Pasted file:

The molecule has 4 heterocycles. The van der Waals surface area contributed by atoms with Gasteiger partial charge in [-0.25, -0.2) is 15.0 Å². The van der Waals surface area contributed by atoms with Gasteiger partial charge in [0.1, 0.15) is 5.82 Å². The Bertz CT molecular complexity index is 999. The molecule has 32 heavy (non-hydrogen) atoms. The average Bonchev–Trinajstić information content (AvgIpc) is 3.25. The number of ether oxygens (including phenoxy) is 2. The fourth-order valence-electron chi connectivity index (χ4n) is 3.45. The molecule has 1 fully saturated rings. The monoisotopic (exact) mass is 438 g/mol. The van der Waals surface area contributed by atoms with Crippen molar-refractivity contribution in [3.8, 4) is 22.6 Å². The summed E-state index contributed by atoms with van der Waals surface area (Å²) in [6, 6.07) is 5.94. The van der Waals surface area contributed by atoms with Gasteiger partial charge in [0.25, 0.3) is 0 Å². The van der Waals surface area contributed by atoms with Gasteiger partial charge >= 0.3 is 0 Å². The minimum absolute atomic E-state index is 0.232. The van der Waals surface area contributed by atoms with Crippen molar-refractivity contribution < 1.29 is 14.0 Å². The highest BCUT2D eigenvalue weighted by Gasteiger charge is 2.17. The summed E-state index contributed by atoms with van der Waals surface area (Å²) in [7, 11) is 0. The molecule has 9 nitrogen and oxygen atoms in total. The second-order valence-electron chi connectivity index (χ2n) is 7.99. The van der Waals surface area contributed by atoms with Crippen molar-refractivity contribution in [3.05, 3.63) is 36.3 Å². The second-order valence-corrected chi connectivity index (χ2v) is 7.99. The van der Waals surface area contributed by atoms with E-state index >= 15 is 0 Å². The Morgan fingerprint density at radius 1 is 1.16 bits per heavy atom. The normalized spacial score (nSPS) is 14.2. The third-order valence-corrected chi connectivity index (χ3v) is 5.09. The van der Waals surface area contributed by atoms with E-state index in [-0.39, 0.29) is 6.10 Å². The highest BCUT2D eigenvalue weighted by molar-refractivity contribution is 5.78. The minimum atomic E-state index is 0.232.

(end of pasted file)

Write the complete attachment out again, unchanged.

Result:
The molecule has 4 heterocycles. The van der Waals surface area contributed by atoms with Gasteiger partial charge in [-0.25, -0.2) is 15.0 Å². The van der Waals surface area contributed by atoms with Gasteiger partial charge in [0.1, 0.15) is 5.82 Å². The Bertz CT molecular complexity index is 999. The molecule has 32 heavy (non-hydrogen) atoms. The average Bonchev–Trinajstić information content (AvgIpc) is 3.25. The number of ether oxygens (including phenoxy) is 2. The fourth-order valence-electron chi connectivity index (χ4n) is 3.45. The molecule has 1 fully saturated rings. The monoisotopic (exact) mass is 438 g/mol. The van der Waals surface area contributed by atoms with Crippen molar-refractivity contribution in [3.8, 4) is 22.6 Å². The summed E-state index contributed by atoms with van der Waals surface area (Å²) in [6, 6.07) is 5.94. The van der Waals surface area contributed by atoms with Gasteiger partial charge in [0.25, 0.3) is 0 Å². The van der Waals surface area contributed by atoms with Gasteiger partial charge >= 0.3 is 0 Å². The minimum absolute atomic E-state index is 0.232. The van der Waals surface area contributed by atoms with Crippen molar-refractivity contribution < 1.29 is 14.0 Å². The highest BCUT2D eigenvalue weighted by Gasteiger charge is 2.17. The summed E-state index contributed by atoms with van der Waals surface area (Å²) in [7, 11) is 0. The molecule has 9 nitrogen and oxygen atoms in total. The second-order valence-electron chi connectivity index (χ2n) is 7.99. The van der Waals surface area contributed by atoms with Crippen molar-refractivity contribution in [3.05, 3.63) is 36.3 Å². The second-order valence-corrected chi connectivity index (χ2v) is 7.99. The van der Waals surface area contributed by atoms with E-state index >= 15 is 0 Å². The Morgan fingerprint density at radius 1 is 1.16 bits per heavy atom. The normalized spacial score (nSPS) is 14.2. The third-order valence-corrected chi connectivity index (χ3v) is 5.09. The van der Waals surface area contributed by atoms with E-state index in [-0.39, 0.29) is 6.10 Å². The highest BCUT2D eigenvalue weighted by molar-refractivity contribution is 5.78. The minimum atomic E-state index is 0.232.